In the meantime, ship owners are prepared to pay a premium to protect ship, cargoes and crews in what has become a multi-million dollar industry for security firms and insurers.
“There are many new companies making good money providing ‘hardening’ equipment for ships,” the Hong Kong-based source said. “We need to supply shed loads of equipment for ships transiting high-risk areas in the Indian Ocean.”
He said companies often need to provide camera surveillance equipment, razor wire, sandbags, bulletproof vests as well as extra provisions for the guards.
“Ship owners need to pay extra premiums for piracy or war risk areas, so for the insurance companies, it’s big money too.”
Certainly some of the anti-piracy measures outlined in the shipping industry’s¬†Best Management Practices¬†against piracy would not be out of place in the days of Blackbeard — the buccaneer that terrorised the Caribbean in the 18th century.
Counter-piracy tactics include ringing the deck with razor wire, equipping freeboard areas with spiked fences, mesh grills on the bridge to deter RPG attacks, steam-jet nozzles and even strategic placement of dummies to make the ship appear better manned than it is.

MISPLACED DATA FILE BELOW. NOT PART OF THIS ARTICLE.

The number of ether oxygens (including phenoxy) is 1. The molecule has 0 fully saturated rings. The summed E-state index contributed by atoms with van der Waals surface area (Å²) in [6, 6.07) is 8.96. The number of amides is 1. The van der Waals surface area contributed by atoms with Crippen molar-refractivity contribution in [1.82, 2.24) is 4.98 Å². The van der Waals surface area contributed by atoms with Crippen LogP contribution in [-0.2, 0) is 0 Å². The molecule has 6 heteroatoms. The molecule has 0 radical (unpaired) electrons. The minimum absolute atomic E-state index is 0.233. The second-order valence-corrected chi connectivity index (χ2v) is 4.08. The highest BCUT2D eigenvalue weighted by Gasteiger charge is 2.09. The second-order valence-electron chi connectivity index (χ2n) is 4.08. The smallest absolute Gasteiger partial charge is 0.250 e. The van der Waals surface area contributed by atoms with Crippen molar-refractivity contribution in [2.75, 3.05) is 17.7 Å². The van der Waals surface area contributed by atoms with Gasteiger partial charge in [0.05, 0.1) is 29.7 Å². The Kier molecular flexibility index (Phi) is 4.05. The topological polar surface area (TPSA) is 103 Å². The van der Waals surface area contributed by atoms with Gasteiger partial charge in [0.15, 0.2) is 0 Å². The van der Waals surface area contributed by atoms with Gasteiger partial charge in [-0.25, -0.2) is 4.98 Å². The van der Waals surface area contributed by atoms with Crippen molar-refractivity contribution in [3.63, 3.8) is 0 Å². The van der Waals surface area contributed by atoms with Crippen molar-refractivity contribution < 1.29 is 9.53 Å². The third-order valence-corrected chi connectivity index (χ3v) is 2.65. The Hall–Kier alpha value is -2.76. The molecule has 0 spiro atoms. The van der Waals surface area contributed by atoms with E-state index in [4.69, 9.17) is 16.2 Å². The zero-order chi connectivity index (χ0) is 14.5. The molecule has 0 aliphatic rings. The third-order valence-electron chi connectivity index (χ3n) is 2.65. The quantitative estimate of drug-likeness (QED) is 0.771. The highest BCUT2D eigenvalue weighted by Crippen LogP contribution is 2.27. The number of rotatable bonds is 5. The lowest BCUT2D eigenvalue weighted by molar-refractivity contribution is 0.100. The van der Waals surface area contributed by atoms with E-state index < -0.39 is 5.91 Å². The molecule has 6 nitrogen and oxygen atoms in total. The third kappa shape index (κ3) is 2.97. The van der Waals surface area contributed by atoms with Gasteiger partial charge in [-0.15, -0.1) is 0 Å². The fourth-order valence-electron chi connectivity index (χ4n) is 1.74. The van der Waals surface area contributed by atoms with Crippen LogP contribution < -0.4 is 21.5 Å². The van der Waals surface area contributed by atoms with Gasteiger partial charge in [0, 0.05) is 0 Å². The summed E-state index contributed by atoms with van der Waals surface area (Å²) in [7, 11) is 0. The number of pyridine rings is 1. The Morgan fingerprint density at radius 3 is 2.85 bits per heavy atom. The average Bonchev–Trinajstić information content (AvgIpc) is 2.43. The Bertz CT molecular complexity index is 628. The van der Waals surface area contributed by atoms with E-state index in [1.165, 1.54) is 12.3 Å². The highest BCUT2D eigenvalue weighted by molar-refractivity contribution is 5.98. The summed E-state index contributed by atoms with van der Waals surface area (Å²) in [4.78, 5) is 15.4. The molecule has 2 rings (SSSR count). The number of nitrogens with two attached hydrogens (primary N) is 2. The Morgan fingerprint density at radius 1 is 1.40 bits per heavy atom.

Above all, the guidelines advise ships’ captains to proceed at full speed through pirate waters, noting that no ships have been boarded when the vessel has been sailing at more than 18 knots (20 mph).
Some ships operating in Somali waters have even resorted to ‘citadels’; safe rooms where the crew can barricade themselves into a ship that has already been boarded by pirates.
Nevertheless, committed pirates hell bent on capturing valuable hostages have been known to take plastic explosives onto vessels to breach citadels, drill through bulkheads to pour in petrol or shoot at the doors indiscriminately and the industry is still divided on whether citadels are a safe haven or a death trap.
While Asian waters have yet to reach the warzone status of the Horn of Africa, the numbers are showing a worrying return of piracy to the South China Seas and the Indian Ocean.
According to statistics from the¬†International Chamber of Commerce International Maritime Bureau, there have been 22 attacks in 2013 of which nine took place in waters around South East Asia.
Due to increased policing, Somalia has registered just one incident this year but pirates in the African country still hold a total of seven captured vessels and ransoms for 113 hostages are still being negotiated.
While Asian attacks tend to be of a less serious nature — ranging from petty thefts of engine parts to large-scale thefts of valuable cargoes — the maritime industry says ship owners, faced with increasing costs and lower revenues due to the global financial crisis, have cut the size of crews and in some cases their wages, a situation that leaves the door open to piracy.
“Sometimes it’s suspected that these small robberies are even carried out by the crew who sell the supplies to boost their low salaries and later put the blame on pirates,” the Hong Kong-based shipper said.